Brant extended these freedoms to the audience: “What I'd like to do ideally is leave the audience free, go any place, as in a picture gallery. And I see nothing vague about this. What this means is that what they hear takes in every element from any position of the house, but of course always in a different proportion.”
Henry Brant, Orbits
For Brant, spatial music needs its own theater—ideally, with lots of empty space. Brant often said Shakespeare’s Globe Theater would be perfect for spatial music—tiered, in-the-round, with performing spaces surrounding the audience.
In this video, Brant describes his own dream theater: A boat, which would dock in harbors around the world, bringing this ideal acoustic theater to wherever he wanted. Brant consulted an architect in Boston about the concert boat, but the price (several million) was prohibitive. He kept this model, built by his son Linus, as an example throughout his life.
In 1970, Brant was asked, along with the musical faculty, for input on the architectural plan of VAPA. Greenwall was to be a “music workshop,” and Brant’s signature can be seen on the vaulted spaces, catwalks and performing locations at all levels. For 8 years after Greenwall was built, all music concerts were held here, while the Black Music division performed in the Carriage Barn. It’s unclear whether Brant liked Greenwall—it’s moored in concrete, an acoustical sink, not in water—but certainly Brant led many of his experiments here.
Brant did get a last chance at his dream of a floating theater. In 1990, the City of Amsterdam commissioned a new work from Brant, marshaling hundreds of performers. In Fire on the Amstel, flute ensembles floated on barges in the canals, calliopes answered them from bridges, and carillons rang Brant’s music throughout the city. The spectacle—diverse, everywhere, called up the work of Ives—and was a high point for the 76-year-old Brant.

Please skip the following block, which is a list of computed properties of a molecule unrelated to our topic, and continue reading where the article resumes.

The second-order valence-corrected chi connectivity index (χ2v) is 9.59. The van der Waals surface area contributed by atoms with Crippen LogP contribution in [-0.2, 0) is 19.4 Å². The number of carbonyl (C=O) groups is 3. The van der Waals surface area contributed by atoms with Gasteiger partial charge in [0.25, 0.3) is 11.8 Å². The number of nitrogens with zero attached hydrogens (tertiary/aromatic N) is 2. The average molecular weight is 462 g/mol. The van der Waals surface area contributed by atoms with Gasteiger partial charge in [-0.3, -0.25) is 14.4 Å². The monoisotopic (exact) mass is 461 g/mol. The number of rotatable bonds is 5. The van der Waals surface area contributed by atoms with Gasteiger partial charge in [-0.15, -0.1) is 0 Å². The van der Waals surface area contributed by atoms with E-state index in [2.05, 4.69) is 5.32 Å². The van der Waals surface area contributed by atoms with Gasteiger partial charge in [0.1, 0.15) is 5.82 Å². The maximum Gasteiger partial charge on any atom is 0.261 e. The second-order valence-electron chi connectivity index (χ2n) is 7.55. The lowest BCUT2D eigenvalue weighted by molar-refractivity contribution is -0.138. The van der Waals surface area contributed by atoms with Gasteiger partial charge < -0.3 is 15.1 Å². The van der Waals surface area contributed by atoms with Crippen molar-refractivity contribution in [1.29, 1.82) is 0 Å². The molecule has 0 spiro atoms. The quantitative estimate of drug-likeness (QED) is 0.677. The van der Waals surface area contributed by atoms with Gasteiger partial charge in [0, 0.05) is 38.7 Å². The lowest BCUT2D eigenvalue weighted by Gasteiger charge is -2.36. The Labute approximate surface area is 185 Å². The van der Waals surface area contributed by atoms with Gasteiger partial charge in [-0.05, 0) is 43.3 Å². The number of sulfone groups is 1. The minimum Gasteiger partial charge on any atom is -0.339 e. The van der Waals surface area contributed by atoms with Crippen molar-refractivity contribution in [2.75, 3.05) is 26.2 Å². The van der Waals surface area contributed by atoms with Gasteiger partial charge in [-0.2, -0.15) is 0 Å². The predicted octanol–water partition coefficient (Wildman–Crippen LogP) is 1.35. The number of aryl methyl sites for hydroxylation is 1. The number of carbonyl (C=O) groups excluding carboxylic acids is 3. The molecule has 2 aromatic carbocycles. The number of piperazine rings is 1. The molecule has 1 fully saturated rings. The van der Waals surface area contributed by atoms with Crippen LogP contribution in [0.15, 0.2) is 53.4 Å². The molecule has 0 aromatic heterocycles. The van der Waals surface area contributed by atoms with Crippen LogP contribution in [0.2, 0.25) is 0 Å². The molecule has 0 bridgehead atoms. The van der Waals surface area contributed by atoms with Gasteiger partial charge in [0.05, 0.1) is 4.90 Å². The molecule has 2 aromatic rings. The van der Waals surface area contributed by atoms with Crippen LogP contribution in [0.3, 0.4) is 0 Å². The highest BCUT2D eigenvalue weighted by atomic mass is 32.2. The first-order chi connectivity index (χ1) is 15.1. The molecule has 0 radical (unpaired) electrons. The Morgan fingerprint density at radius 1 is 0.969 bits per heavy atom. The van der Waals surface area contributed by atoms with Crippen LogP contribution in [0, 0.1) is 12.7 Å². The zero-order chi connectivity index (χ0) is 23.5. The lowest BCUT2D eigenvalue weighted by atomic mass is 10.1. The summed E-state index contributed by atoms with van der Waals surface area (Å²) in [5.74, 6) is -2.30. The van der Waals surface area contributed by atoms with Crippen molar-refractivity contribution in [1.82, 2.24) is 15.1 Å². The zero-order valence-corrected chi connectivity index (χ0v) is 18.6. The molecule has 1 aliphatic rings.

Brant retired from Bennington in 1980—and began a very prolific period, where he was commissioned by increasingly massive forces—80 trombones, three orchestras. One of his largest works, Meteor Farm (1982) was for orchestra, Javanese gamelan, jazz band, two choruses, South Indian soloist, and West African drum ensemble. These late works were more free-wheeling: Brant orchestrated entrances and exits, letting different traditions play their own music. Brant’s precision of orchestration and spatial positioning held together these enormous happenings.
Retiring to Santa Barbara, Brant kept in contact with Bennington. He often phoned up his longtime friend and collaborator Gunnar Schonbeck, a Bennington faculty member who built instruments for Brant’s pieces. Brant and Schonbeck talked about staging a piece in the Bennington valley that involved placing calliopes (fire truck organs) on West and East Mountains, where they would play in call-and-response.
Schonbeck continued creating large, spatial musical happenings a la Brant. Schonbeck’s Collage #500 involved his signature home-built orchestra, with dozens of triangular cellos, 9-foot banjoes, and drums made from airplane engine cones. These spectacles, often performed in Greenwall or in the top of Commons, also involved dance, text, and performers from the surrounding community such as the Girl Scouts or the college choir.
Neither Brant nor Schonbeck were keen about loudspeakers (Brant, jokingly: they “can cause cancer”), but “spatial music” has its largest heritage in electroacoustic music. Not only were Brant’s experiments a nascent form of 5.1 surround sound, they also helped pioneer the field of sound art and installation. Liz Phillips (73’), a student of Brant, became one of the first composers/sculptors in this emerging field of sound art. Philips installations run the gamut from huge metal mobiles sounded by wind, to gallery sculptures that would transmute the ripples of water, played by the viewer, into sound.